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Opioid Misuse in Rural America

The United States is experiencing an epidemic of drug overdose deaths.  In 2016, nearly 64,000 Americans died from a drug overdose. At 174 people each day, this is more than the number of lives lost in car accidents or gun-related homicides. An overwhelming majority of these overdose deaths involved an opioid.  While no corner of the country has gone untouched by this issue, the opioid epidemic has hit rural America particularly hard.

In October 2017, the Centers for Disease Control and Prevention announced that the rates of drug overdose deaths are rising in rural areas, surpassing rates in urban areas.  A November 2017 report from the USDA Economic Research Service revealed rising mortality rates among working age adults living in rural America, stemming in part from prescription drug and heroin misuse.  Lastly, a December 2017 survey by the National Farmers Union and the American Farm Bureau Federation found that as many as 74 percent of farmers have been directly impacted by the opioid crisis.

The impact of this epidemic on small towns and rural places is painfully visible.  From the coast of Maine to the hills of southeast Ohio, opioid misuse has created lost productivity in jobs, increased health care demands, and put great stress on emergency response, law enforcement, judicial and school system resources.  The opioid crisis has also put a significant strain on families where millions of children are being raised by grandparents or extended family because of addiction.  Finally, beyond community resources and family stability, the opioid epidemic is impacting rural prosperity.  For many rural counties already operating on slim budgets and struggling to attract new businesses or maintain existing employers, the consequences of this issue for rural communities are very real. 

As rural leaders respond to this growing challenge, an effective solution to addressing this issue will take leadership and collaboration from a broad range of partners at the federal, state and local level.  Under the leadership of Secretary of Agriculture Sonny Perdue, USDA is keenly focused on facilitating prosperity in rural America.  With a concern for quality of life and economic opportunity, USDA is partnering to strengthen local responses to the opioid epidemic in rural communities.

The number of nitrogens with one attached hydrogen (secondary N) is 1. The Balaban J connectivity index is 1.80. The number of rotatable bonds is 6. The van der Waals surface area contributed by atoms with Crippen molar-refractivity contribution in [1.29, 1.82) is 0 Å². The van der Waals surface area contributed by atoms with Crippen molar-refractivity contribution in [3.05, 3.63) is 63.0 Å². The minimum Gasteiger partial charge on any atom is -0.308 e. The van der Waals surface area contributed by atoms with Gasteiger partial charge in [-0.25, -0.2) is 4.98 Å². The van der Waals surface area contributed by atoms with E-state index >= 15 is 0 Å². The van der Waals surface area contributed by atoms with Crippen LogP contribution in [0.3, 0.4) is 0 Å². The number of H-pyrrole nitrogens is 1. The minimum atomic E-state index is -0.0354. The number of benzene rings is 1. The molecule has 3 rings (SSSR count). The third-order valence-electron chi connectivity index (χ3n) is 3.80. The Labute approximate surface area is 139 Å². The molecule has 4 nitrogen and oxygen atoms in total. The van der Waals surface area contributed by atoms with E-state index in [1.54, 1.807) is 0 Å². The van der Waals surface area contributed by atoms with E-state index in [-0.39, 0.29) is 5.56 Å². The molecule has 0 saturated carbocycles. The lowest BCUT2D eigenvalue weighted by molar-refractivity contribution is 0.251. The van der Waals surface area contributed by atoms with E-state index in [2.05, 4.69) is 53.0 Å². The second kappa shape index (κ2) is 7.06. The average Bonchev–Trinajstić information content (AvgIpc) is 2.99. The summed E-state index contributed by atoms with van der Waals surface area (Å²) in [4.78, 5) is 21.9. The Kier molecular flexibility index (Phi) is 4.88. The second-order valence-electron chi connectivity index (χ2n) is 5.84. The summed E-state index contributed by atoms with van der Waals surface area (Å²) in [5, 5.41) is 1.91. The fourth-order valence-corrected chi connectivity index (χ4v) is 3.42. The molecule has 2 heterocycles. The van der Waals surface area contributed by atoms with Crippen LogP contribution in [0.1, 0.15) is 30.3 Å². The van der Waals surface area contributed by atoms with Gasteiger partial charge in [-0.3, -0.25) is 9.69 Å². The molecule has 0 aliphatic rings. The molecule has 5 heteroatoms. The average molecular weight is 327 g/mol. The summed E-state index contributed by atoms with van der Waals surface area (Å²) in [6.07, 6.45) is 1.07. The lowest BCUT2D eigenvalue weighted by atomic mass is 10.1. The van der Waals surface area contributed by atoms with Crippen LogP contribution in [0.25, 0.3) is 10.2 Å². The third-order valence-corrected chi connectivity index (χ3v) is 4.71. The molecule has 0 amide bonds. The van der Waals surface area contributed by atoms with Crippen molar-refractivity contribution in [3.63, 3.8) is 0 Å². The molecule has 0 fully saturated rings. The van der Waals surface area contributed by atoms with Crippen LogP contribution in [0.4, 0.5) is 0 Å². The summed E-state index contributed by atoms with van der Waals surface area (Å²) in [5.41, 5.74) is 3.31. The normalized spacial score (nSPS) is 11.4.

The purpose of this website is to assist rural leaders with resources, information and best practices to help rural communities respond to and manage the crisis.

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Number and age-adjusted rates of drug overdose deaths by state, US 2016

“The opioid epidemic is a pivotal challenge for many rural places. More than a health concern, the opioid crisis is an issue of rural prosperity and will take the commitment, collaboration and creativity of a wide range of partners to address."

- Anne Hazlett, USDA Assistant to the Secretary for Rural Development

USDA Engagement

Under the leadership of Secretary Perdue and Anne Hazlett, Assistant to the Secretary for Rural Development, USDA is investing in prevention, treatment, and recovery capacity at the community level through several core programs.  Beyond program investment, Secretary Perdue has created a Rural Development Innovation Center.   The Innovation Center is working collaboratively to promote strategic partnerships and local capacity building, identify and share best practices, evaluate data, and streamline regulations to remove barriers to rural prosperity, including access to mental and behavioral health care. 

In this activity, Rural Development seeks to support local communities in building resiliency through capacity and infrastructure development such as transition housing to assist individuals recovering from addiction.  

Three USDA programs that can assist rural communities combating the opioid epidemic include: 

The Community Facilities Loan and Grant Program (CF): These loans and grants can be used to build, renovate, equip, or rehabilitate essential community facilities such as hospitals, mental health clinics, withdrawal centers, educational facilities, and more. To learn more about this program, contact your local state USDA Rural Development office.

The Distance Learning & Telemedicine Grants Program (DLT): These grants can be used to purchase and install equipment that uses broadband to help rural communities remotely connect to educational and health care services. Telemedicine can help rural health care facilities access and provide specialized treatment for patients in need. To learn more about this program, contact USDA Distance Learning and Telemedicine Program staff at

The Rural Health and Safety Education Competitive Grants Program (RHSE):  These grants are for projects that develop or implement individual and family health education programs that help rural communities address significant health issues. Education programs specializing in prevention and reduction of opioid abuse in rural communities are given priority for funding. To learn more about this program, visit the National Institute of Food and Agriculture website.